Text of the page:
Art fairs like Basel, Scope, and Bridge pack up their fragile wares and trek from city to city, like gypsies of culture, to satisfy a new-found hunger for original art. What does this mean to experienced art collectors and to corporate collections? A long-time collector in London shares information about his own history of collecting and his feelings about what art fairs mean to individual and corporate collections.
By Lynn Mueting
The contemporary art world seems to have inspired a passion that has taken the art fair concept racing around the globe like wild fire.
For example; each fall one the hottest ticket in town is the Frieze Art Fair in London. Dealing strictly with emerging artists, Frieze pulled in an estimated £33 million pounds (approx. $68 million) in 2005. Sales were expected to climb by 35% in 2007, but Frieze promoters did not make their 2007 figures public. Such copious amounts of cash-combined with A-list celebrity attention-have led to a number of fringe art festivals-including the Bridge Art Fair-popping up in London that same weekend, creating virtual art frenzy.
One Collector’s Impression on the Exploding Art Market
I caught up with Colin Walsh, the Managing Director of Cards & Payments at Lloyds TSB Bank, who is also a friend and long-time passionate collector of contemporary art. I asked him what this phenomenon means to him, his company, and on contemporary art as investment.
Colin purchased his first major piece at the age of 24, following his first job out of college. “It was a piece by Bunny Klien, an abstract expressionist painting I bought in Soho NY. I still have it,” Colin said. Since then, Colin and his partner have collected enough works to fill two homes and still require storage. “To me, it’s an exciting way to live. I just feel so connected to my environment because each piece has it own history. Especially with the living artists, I know many of them personally, I know their passions and it brings me a quality of life.”
Colin typically collects works by emerging artists who have already been shown in museums or in highly respected galleries. “We never buy art with the intension of selling it, but it’s always nice to have an eye to the value of your collection.” His collection is eclectic, mostly abstract, with approximately 80% created by living artists. “You know, as you grow and mature the things that speak to you change, but they are all part of me.”
The Stamos that Almost Got Trashed
Colin owns a number of significant pieces, including a work by Theodoros Stamos, a post-modern impressionist who worked with Rothko. “Stamos didn’t have good relationships with galleries and so his work was often not catalogued like that of other important artists of his time. A gallery I work with a lot in San Francisco came across a number of his paintings and I was just taken in by the work. Of course, none of us realised their value at the time. The gallery brought them by my house one evening to have a look. When they were reloading the car, they forgot one piece was propped up against the trash bins-and it happened to be trash night! I decided I wanted it. Now he is quite well known and the purchase of that piece has such a funny story. I love it!”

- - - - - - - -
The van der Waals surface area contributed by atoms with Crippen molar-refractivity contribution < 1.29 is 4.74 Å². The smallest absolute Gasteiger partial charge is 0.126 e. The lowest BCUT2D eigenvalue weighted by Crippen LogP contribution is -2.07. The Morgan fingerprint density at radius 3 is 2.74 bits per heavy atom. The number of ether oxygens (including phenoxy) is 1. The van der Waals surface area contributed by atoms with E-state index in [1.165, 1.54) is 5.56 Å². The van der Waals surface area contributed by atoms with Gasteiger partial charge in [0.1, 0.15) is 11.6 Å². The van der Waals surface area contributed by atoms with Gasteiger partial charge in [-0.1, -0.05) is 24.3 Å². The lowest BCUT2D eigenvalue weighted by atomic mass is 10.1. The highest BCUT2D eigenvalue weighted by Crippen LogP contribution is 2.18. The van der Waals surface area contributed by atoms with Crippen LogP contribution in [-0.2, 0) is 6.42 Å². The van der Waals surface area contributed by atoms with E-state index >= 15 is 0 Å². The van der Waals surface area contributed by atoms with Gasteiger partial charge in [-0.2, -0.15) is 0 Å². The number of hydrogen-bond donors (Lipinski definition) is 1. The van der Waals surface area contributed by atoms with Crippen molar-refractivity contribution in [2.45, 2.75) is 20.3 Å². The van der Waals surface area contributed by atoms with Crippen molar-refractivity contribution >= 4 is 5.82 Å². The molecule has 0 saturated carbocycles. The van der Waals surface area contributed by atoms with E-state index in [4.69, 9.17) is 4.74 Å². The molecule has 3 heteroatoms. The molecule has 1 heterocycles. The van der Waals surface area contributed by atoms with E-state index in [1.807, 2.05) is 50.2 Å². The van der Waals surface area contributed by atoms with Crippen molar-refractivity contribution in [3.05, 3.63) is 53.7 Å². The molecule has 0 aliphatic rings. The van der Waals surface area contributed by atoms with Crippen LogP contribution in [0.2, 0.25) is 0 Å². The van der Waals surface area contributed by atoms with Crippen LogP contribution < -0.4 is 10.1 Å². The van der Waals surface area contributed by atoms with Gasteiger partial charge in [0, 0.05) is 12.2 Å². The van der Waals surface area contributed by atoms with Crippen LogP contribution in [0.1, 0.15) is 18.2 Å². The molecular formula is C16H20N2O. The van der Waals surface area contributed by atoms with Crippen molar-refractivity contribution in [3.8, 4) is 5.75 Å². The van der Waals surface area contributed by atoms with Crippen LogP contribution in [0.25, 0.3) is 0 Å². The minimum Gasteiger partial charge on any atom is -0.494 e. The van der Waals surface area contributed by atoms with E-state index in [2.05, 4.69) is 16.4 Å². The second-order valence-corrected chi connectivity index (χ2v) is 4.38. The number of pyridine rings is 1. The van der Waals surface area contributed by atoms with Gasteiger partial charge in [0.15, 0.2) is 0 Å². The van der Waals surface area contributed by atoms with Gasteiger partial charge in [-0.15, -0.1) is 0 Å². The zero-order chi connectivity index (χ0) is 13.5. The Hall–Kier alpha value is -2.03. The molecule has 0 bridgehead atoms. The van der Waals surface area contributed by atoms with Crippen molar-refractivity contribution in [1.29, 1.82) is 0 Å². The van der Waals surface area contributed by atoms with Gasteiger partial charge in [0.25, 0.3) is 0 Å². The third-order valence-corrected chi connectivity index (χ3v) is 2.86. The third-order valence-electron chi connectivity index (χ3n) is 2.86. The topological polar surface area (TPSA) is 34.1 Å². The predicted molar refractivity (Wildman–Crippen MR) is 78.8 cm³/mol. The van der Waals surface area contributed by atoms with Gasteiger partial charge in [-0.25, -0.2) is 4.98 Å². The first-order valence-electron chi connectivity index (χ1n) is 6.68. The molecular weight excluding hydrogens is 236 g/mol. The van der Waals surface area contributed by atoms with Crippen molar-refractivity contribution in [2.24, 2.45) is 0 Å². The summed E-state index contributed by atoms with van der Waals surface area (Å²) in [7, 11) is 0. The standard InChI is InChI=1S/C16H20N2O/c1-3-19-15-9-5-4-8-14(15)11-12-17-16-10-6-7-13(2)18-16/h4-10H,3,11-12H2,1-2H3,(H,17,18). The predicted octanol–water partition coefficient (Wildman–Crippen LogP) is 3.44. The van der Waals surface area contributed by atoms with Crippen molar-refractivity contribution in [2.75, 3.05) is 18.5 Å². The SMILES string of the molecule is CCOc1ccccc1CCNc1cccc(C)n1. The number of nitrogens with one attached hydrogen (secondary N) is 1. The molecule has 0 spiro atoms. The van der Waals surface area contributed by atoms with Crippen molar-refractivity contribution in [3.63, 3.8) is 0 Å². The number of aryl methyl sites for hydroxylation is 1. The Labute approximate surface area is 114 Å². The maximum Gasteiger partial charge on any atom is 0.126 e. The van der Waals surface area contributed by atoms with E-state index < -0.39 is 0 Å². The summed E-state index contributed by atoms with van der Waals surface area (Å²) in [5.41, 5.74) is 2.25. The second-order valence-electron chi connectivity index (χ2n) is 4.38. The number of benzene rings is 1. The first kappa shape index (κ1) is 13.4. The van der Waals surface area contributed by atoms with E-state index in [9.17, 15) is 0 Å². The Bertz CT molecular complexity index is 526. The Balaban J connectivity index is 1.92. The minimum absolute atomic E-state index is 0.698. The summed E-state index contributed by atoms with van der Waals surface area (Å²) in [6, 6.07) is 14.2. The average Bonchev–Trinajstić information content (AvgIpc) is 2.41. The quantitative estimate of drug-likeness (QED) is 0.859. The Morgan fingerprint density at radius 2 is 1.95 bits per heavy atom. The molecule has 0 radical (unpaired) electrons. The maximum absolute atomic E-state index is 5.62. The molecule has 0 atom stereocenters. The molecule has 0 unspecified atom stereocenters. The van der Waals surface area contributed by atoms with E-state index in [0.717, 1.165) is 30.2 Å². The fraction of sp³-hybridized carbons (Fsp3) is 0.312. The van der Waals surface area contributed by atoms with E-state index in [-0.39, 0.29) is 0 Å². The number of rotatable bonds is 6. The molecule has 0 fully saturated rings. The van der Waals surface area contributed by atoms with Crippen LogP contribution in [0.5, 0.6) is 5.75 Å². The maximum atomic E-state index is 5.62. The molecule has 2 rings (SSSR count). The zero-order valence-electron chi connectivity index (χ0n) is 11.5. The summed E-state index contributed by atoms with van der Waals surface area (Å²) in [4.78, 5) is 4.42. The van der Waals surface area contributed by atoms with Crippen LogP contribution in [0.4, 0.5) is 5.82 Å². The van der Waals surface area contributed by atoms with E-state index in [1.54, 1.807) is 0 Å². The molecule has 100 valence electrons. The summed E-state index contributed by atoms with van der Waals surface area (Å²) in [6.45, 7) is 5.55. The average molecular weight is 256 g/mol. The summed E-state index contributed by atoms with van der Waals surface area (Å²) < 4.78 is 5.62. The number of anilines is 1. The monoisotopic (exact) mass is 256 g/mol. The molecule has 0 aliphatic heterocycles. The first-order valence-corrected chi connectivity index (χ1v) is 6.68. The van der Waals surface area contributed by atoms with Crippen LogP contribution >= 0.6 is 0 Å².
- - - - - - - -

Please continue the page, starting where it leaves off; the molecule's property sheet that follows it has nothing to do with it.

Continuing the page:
“Art Festivals – It’s a Good Thing for Collectors”
Colin believes the flurry of activity in the global contemporary art market is a good thing for collectors because they can see more art, as well as gallerists, who get more exposure, and especially the artists themselves. “Even for people like myself who travel a lot, there is no way I can ever see as much art as I’d like to. The biggest problem I see with the Frieze Fair, however, is that buying art in the UK is so expensive at the moment simply because of the strength of the pound.”
How About Corporate Collectors?
In addition to his personal collection, Colin has been involved in his company’s sponsorship of art festivals. “My company (Lloyds TSB) does not collect contemporary art for investment per se, but, the bank did take a role in sponsoring the Bridge Art Festival (a fringe of the Frieze) in London and did so without giving away any money. Our support came by way of inviting customers to attend the fair with an incentive to purchase art.”
For the bank, value was added to the customer experience. For the festival, it facilitated an introduction to the Bridge Art Fair and encouraged participation in something that Lloyds’ customers might otherwise not have known about. “There is always this process of needing to connect artists with people interested in buying art and Lloyds was happy to facilitate that communication. So, it was a win/win situation.”
Of course, there are also risks to the companies that sponsor such events. For example, emerging artists don’t yet have established reputations, while Lloyds bank is a well-established financial institution. “We can never be absolutely certain that our corporate goals will mesh perfectly, but, we always make sure we have the ability to opt out. But overall, many of our customers were impressed by the quality of the work and the range of artist represented.”
Will the Art Festivals Phenomenon Last?
Perhaps this latest “craze” is simply the affluence of a generation eager to move beyond museum posters left over from college days. But there is no doubt that art festivals are bringing in new buyers eager to become serious collectors. As Colin says, “This can only be good for the development of the arts and the artists themselves.”
At the same time, this surge of interest can drive speculation. There is some concern that prices for emerging art is becoming inflated. However, with recent record-breaking modern art sales, Colin thinks “art as investment doesn’t seem to show any signs of slowing.” The Art Festival phenomenon seems to show no signs of slowing either.